Summary: There were two trials the night Jesus was arrested. One was illegal but formal. The other trial was in the court of public opinion. Peter didn't do so well in his trial.
You can hear the audio of the sermon at: https://www.buzzsprout.com/697261/8241541
During the pastorate of Henry Ward Beecher in Indianapolis he preached a series of sermons upon drunkenness and gambling, incidentally scoring the men of the community who profited by these sins. During the ensuing week he was accosted on the street by a would-be assailant, pistol in hand, who demanded a retraction of some utterance of the preceding Sunday.
“Take it back, right here!” he demanded with an oath, “or I will shoot you on the spot!”
“Shoot away!” was the preacher’s response as he walked calmly away, hurling over his shoulder this parting remark:
“I don’t believe you can hit the mark as well as I did!”
When you research and survey current American culture about Christians - how we’re perceived in the larger cultural context, the results are mixed.
It is clear that the overall perception of Christianity is much less positive than even 20-30 years ago.
The rate of “deconversions” has increased dramatically.
Words like, “intolerant, bigoted, racist, homophobic, extremists” are applied generically to Christians.
We know or at least understand intuitively that it’s not as acceptable out there “in the world” to be a follower of Jesus as in the past.
Our reactions tend toward keeping our heads down. Doing a credible imitation of a turtle.
But that reaction isn’t going to work. We cannot call ourselves disciples of Jesus if we’re not going to obey His greatest commission to go out and make disciples.
So, Jesus is on trial then and now.
At the same time, Peter is being tried in the court of public opinion.
Even as we prepare to celebrate the Resurrection, we are on trial for being disciples of Jesus just as surely as Peter was.
Like Peter, we waver between courage and cowardice.
Not long before the trial, Peter confidently affirms he is willing to die for Jesus.
Luke 22:33–34 NLT
33 Peter said, “Lord, I am ready to go to prison with you, and even to die with you.” 34 But Jesus said, “Peter, let me tell you something. Before the rooster crows tomorrow morning, you will deny three times that you even know me.”
The gospels intertwine the two trials going on that night.
Jesus is experiencing a mockery of a trial that had a preordained conclusion. Jewish leaders were simply trying to dot the i’s and cross the t’s to be able to say that it was all done correctly. It was not.
In the meantime, Peter tries to ride the fence by staying near Jesus but out of trouble for himself.
Loyal - Sometimes
Matthew 26:58 NLT
58 Meanwhile, Peter followed him at a distance and came to the high priest’s courtyard. He went in and sat with the guards and waited to see how it would all end.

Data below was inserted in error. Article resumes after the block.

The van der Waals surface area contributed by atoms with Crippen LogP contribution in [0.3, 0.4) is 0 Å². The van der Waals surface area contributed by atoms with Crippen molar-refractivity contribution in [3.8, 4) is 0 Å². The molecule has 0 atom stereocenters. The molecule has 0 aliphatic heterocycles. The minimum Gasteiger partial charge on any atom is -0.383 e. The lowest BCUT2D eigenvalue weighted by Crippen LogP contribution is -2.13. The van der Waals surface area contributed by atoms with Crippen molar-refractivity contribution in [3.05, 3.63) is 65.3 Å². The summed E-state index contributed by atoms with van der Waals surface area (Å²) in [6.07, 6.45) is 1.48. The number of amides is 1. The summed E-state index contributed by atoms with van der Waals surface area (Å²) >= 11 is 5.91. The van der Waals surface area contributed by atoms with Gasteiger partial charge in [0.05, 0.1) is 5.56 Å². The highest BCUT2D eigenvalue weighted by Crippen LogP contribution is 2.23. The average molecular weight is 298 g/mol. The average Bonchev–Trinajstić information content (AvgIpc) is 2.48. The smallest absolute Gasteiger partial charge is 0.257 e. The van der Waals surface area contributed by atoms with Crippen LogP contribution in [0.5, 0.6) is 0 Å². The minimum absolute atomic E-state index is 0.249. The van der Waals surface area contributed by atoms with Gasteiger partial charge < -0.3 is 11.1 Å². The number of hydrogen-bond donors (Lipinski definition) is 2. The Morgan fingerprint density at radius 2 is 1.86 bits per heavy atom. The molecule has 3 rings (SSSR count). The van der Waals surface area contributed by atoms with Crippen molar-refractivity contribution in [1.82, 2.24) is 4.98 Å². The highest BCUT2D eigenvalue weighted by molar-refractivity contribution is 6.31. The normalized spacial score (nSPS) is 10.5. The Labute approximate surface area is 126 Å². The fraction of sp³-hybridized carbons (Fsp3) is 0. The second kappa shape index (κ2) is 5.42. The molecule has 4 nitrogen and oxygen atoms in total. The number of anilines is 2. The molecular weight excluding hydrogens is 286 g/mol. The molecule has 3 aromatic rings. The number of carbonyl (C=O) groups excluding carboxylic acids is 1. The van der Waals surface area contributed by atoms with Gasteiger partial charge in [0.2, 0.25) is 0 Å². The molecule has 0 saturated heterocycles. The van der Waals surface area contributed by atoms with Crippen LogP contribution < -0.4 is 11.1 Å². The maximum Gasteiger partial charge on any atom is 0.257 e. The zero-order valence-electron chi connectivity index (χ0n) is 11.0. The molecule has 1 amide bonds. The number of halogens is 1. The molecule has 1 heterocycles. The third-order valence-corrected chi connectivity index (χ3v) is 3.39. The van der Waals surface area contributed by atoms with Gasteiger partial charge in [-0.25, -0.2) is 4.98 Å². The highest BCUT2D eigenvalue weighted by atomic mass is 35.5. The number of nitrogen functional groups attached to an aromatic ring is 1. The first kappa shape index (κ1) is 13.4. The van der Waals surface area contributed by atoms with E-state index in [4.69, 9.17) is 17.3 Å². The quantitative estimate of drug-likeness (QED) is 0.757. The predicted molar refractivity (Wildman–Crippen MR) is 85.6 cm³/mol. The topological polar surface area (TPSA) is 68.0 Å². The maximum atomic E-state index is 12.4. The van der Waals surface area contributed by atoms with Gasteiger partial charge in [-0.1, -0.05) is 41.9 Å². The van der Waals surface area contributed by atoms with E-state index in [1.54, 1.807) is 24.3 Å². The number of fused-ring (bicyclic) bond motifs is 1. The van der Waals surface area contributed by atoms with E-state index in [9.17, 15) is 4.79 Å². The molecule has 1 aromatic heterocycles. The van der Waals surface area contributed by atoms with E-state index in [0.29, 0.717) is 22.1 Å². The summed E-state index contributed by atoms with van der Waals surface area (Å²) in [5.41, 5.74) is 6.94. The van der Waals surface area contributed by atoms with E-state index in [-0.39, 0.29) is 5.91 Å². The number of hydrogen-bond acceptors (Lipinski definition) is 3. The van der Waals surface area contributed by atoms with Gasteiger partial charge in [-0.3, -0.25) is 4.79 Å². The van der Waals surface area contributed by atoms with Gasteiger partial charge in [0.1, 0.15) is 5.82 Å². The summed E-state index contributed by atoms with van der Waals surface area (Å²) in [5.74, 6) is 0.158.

Jesus is being examined (tried) by Annas who was the traditional high priest (his son-in-law, Caiaphas had been installed by the Romans as High Priest but the role was a lifetime appointment so the Jews still thought of Annas as the true authority,)
Peter wants to know what is going on (along with John) and manages to gain entrance to the High Priest’s compound to stay nearby.
This by itself is risky. At that very moment, Annas is questioning Jesus about his followers.
John 18:19 NLT
19 Inside, the high priest began asking Jesus about his followers and what he had been teaching them.
It’s not like we’re never loyal or faithful to Christ.
It seems like Peter was hoping to blend into the crowd and avoid detection.
The problem with this is, people noticed who you hang around with.
Jesus is obviously the object of attraction but who are these guys, his disciples?
It’s fun to be with the popular crowd as long as they remain popular.
Three times he’s confronted with his association with Jesus.
Matthew 26:69–70 NLT
69 Meanwhile, Peter was sitting outside in the courtyard. A servant girl came over and said to him, “You were one of those with Jesus the Galilean.” 70 But Peter denied it in front of everyone. “I don’t know what you’re talking about,” he said.
He tries to plead ignorance of Jesus.
Then comes another identification:
Mark 14:69 NLT
69 When the servant girl saw him standing there, she began telling the others, “This man is definitely one of them!”
Peter moves from pretending not to understand the question to outright distancing himself from Jesus.
Peter shows his nervousness by denying Jesus again, this time with an oath.
Matthew 26:72 NLT
72 Again Peter denied it, this time with an oath. “I don’t even know the man,” he said.
This was a serious action on Peter’s part. He has sworn by God that their statement is untrue.